Saturday, April 23, 2011

Its all in the frame (behavioural economics)

It's a long weekend, so let's play a game. Tell me this: are eagles large? And, next, are cabins small? If you said yes to both, congratulations - you're right. But if you said no to both, you're not wrong. In fact, you're just as right as the others are.

Relative to other birds, eagles are large. And relative to other buildings, cabins are small. But if you compare an eagle with a cabin, eagles are small and cabins are large.

Get it? Whether eagles and cabins are large or small depends on what you're comparing them with. Or, as they say in the classics, everything's relative.

And this, believe it or not, is one of the great discoveries of cognitive psychology.

Part of that discovery is that the way we react to situations or propositions is heavily dependent on the way they're framed, as psychologists say - the way they're packaged, the context in which they're put.

We can react differently to the same proposition depending on how it's framed. A classic example: even doctors say a 90 per cent success rate for operations is more acceptable than a 10 per cent failure rate.

The people who didn't need psychologists to tell them our reactions to things are influenced by the way they're framed are advertising and marketing types. They know that draping a girl in a bikini over a sports car can help sell more of them. What's the logical link between a good-looking young woman and a motor car? There's none - but the young bucks (and ageing baby boomers) who buy sports cars can imagine one.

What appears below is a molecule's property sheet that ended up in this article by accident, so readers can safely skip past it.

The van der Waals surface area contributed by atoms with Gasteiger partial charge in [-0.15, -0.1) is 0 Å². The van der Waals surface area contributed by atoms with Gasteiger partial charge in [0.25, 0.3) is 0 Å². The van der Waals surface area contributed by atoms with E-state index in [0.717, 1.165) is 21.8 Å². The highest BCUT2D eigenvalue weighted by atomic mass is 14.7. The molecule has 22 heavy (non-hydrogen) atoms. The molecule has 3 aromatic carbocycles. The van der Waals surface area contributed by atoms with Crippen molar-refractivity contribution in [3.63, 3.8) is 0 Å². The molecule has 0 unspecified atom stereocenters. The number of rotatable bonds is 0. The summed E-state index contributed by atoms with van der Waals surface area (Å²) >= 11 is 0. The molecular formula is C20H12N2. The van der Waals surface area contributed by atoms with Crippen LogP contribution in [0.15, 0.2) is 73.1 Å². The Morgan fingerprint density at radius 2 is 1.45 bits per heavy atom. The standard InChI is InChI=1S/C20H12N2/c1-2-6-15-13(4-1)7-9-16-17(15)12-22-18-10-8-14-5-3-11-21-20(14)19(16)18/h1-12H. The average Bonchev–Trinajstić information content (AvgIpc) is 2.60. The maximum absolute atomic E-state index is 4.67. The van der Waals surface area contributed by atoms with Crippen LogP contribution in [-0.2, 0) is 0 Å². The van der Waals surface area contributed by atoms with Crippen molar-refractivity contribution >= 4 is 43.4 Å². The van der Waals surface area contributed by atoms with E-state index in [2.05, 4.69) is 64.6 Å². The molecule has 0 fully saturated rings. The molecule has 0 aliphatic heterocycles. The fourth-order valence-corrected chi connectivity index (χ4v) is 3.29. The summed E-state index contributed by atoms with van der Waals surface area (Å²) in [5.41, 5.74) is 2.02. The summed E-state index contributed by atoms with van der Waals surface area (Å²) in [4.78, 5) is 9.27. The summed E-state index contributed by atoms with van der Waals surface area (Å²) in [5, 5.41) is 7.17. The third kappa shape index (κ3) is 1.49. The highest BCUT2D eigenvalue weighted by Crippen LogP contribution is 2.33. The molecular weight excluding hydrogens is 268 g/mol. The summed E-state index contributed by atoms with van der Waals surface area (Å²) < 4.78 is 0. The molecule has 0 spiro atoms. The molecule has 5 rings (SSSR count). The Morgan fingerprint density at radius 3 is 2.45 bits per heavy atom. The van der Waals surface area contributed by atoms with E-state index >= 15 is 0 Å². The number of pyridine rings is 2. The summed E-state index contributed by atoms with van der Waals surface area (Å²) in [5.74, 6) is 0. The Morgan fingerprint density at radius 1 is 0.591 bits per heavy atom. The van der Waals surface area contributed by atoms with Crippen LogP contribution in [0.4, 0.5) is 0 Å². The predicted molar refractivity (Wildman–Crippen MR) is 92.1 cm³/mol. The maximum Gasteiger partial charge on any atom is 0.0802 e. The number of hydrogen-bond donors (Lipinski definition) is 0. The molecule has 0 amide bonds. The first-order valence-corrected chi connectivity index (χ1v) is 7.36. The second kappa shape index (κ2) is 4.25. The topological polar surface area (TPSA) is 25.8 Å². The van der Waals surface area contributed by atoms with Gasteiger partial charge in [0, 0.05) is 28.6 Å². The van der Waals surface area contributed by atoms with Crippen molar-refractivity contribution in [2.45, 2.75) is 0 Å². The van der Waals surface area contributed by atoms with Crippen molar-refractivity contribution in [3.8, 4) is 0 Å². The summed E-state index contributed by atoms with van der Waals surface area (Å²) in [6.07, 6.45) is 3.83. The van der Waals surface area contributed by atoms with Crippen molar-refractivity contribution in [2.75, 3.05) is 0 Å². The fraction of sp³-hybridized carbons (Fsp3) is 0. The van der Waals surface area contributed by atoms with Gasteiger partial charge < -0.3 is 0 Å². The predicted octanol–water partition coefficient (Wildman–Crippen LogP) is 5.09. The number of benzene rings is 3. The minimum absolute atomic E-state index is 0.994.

Although it comforts economists to kid themselves that advertising is purely informational, in truth almost all advertising is about framing - drawing unspoken links between the product you're trying to flog and some attractive situation or emotion. Their not-so-subtle message is, buy my margarine (or sliced bread) and you'll have a happy, healthy family. In the advertisers' adage, you sell the sizzle, not the steak.

But framing goes far wider than advertising. It's the reason you should be sceptical of the results interest groups quote from the opinion polls they commission. It's too easy to influence the answers you get by the way you frame the questions you ask.

And don't forget that political spin is a form of framing. It's about portraying situations or decisions in ways that reflect more favourably on the pollies involved.

Their opponents, of course, try to frame the same situations or decisions in a more negative light.

But in Practical Wisdom, a new book by two academics at Swarthmore College, near Philadelphia, Barry Schwartz and Kenneth Sharpe, they observe that stories like these have given framing a bad name that's unwarranted.

Why? Because there's no alternative to framing. That's the great discovery of cognitive psychology: just about the only way we can get our minds around anything is to compare it with something we already know about.

Years ago an editor reminded me of the classical rule of rhetoric that argument by analogy is invalid. Sorry, it turns out that the only way we learn is by comparing things we don't understand with things we do understand.

This doesn't mean every analogy-based argument is correct, of course, just that there's no other way to argue.

The term frame is itself a metaphor. Schwartz and Sharpe say it's a wonderful one because it emphasises our capacity to take the chaos of the social world around us and organise it in an understandable way.

The capacity we have to frame enables us to do one of the most important things the exercise of practical wisdom demands: discern what's relevant about a particular context or event in regard to the decision we face.